Excl: “Reminds Me A Lot Of…” – Coaches’ Voice On ‘Impressive’ Liverpool Managerial Candidate

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By Lewis Thompson

We’ve seen this before: A highly-rated young manager taking the Bundesliga by storm, while on the radar of most elite clubs in the world.

With an unbeaten streak of 22 games and an eight-point lead over Bayern Munich following a 3-0 thrashing, Xabi Alonso is on the verge of winning Bayer Leverkusen’s first-ever Bundesliga title.

Even if this appointment was based on pure emotions alone, Alonso, whose philosophy may differ from Jurgen Klopp’s, has already proved that he can be Liverpool’s next manager.

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“The trajectory is quite nice – Madrid’s kids to Sociedad B’s, then Bayer Leverkusen – it is a big step up to Liverpool, but it feels like a fairly consistent level of rise,” said Tony Hodson, head of content at The Coaches Voice.

“He reminds me a lot of Pep Guardiola and Mikel Arteta too,” Hodson added.

“These guys haven’t just stopped playing and decided to become a coach, and this is where I start to think of, dare I say, Steven Gerrard or Frank Lampard, Wayne Rooney.

“They feel like they’ve been coaches for ages; the way they thought about the game when they were playing set them aside from their peers then, and it sets them aside from other coaches now.”

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Hodson produced content in 2019 with Alonso who was in a coaching role at Real Madrid’s under-14s at the time.

The Spaniard was then appointed head of Real Sociedad’s B team not long after, where he won promotion to the Segunda Division for the first time since 1962, before arriving as Leverkusen’s head coach.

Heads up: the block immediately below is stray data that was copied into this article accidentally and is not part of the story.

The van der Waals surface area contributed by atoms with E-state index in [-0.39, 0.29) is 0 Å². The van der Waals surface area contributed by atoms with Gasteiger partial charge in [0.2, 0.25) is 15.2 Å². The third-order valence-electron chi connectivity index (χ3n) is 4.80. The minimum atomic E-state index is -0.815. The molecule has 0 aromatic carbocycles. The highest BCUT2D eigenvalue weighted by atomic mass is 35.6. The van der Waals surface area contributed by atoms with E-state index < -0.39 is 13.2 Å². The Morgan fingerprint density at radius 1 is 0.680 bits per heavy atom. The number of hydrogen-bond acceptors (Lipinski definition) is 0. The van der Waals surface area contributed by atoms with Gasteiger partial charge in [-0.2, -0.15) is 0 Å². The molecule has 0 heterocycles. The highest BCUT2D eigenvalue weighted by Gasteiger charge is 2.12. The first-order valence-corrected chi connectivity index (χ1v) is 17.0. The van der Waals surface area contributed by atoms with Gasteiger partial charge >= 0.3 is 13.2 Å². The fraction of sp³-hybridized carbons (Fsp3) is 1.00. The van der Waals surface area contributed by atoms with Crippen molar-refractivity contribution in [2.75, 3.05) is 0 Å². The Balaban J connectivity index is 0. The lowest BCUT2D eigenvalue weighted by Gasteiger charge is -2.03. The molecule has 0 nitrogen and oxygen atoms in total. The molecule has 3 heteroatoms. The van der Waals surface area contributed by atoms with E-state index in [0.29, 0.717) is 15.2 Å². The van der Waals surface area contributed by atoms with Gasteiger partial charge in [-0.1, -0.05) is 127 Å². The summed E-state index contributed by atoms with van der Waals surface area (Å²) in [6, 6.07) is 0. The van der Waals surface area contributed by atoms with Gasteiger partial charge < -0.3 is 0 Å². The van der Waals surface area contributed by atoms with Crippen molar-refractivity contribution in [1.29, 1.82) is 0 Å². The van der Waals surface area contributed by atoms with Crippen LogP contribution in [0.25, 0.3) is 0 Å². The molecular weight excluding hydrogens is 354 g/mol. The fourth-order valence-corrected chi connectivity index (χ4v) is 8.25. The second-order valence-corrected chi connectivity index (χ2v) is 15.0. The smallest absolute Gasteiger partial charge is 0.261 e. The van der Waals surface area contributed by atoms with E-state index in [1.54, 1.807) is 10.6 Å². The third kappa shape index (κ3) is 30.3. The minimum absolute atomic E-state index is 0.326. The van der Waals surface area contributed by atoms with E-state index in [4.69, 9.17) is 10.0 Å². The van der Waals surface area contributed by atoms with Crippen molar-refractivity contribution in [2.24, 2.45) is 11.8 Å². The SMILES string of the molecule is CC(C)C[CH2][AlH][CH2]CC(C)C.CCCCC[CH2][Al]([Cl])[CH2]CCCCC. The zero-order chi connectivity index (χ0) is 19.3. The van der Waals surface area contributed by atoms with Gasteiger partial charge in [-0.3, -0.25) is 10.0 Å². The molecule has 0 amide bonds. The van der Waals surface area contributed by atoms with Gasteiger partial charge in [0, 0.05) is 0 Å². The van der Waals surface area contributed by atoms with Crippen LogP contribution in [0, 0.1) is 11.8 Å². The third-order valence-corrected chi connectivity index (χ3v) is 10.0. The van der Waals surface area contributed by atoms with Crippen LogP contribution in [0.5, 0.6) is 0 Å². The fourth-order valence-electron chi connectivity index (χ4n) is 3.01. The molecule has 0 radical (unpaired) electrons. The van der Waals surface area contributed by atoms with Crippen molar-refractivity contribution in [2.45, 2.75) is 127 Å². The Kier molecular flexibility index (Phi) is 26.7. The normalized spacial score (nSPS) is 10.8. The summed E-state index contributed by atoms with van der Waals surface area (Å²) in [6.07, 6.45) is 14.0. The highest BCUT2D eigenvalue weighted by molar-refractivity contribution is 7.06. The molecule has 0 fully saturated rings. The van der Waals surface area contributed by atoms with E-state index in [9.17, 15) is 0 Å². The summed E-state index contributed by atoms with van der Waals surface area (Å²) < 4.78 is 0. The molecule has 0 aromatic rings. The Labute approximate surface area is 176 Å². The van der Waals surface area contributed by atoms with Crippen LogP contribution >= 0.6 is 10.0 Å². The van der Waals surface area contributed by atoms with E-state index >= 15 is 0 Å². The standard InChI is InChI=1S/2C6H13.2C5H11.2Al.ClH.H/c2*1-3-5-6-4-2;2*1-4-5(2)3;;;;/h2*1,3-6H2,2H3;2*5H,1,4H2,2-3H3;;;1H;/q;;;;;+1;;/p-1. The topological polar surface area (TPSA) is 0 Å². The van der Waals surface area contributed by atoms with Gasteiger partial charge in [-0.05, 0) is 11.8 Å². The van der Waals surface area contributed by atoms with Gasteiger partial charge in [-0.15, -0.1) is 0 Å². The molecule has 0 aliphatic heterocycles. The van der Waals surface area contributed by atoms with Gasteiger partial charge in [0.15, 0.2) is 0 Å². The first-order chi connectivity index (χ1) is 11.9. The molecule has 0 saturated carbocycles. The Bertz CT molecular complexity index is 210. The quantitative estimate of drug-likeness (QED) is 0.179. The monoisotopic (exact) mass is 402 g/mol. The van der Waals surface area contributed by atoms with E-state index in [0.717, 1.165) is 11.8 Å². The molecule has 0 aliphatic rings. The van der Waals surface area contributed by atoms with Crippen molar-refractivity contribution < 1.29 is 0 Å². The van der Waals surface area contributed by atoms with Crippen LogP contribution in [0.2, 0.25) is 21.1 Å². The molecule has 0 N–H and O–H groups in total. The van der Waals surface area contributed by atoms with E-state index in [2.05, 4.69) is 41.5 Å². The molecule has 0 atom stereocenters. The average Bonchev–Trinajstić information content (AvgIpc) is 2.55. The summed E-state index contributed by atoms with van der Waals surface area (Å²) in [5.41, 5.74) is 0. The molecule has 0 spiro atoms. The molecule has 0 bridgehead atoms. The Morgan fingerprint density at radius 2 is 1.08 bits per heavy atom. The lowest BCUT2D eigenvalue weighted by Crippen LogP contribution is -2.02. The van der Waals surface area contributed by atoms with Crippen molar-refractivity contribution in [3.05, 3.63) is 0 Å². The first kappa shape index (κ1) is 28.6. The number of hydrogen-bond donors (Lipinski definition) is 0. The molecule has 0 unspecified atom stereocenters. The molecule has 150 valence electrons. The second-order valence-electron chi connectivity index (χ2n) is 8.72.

“Where he’s taken Leverkusen from and to in such a short period of time is unbelievably impressive,” Hodson said.

“He’s perfectly composed; he’s played for and worked with a ‘who’s who’ of the world’s greatest coaches in the last one or two generations.”

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Alonso is tactically ahead of the game, having played under some of the best managers in world football during his career, such as Rafael Benitez, Jose Mourinho and Pep Guardiola.

Understanding the 42-year-old’s approach reveals a contrast to Klopp’s style. Liverpool won’t be able to appoint a ‘new Klopp’ because that is quite frankly impossible.

Instead, they must seek a new manager who possesses a unique vision and philosophy, and what is wrong with that?



In May 2008, Klopp took over a Borussia Dortmund side who had finished 13th the previous campaign and were ultimately in a financial hole.

Rejecting interest from Bayern Munich to steer the ship at Signal Iduna Park was a brave decision from the then 41-year-old, but not one he ever came to regret.

Under Klopp’s guidance, Dortmund won back-to-back Bundesliga titles between 2010 and 2012 and made it to the Champions League final in 2013, all the while capturing the hearts of the Black and Yellow fanbase.

Alonso faced a similar uphill battle when he was appointed manager of a debilitated Leverkusen side in October 2022, as they were second bottom of the Bundesliga after eight games.

That season, a sixth-placed finish and Europa League qualification cemented Alonso’s position at the helm of Leverkusen for the foreseeable future.


This season, Alonso is scoring more goals and earning more points per game, compared to both of Klopp’s title-winning seasons at Dortmund.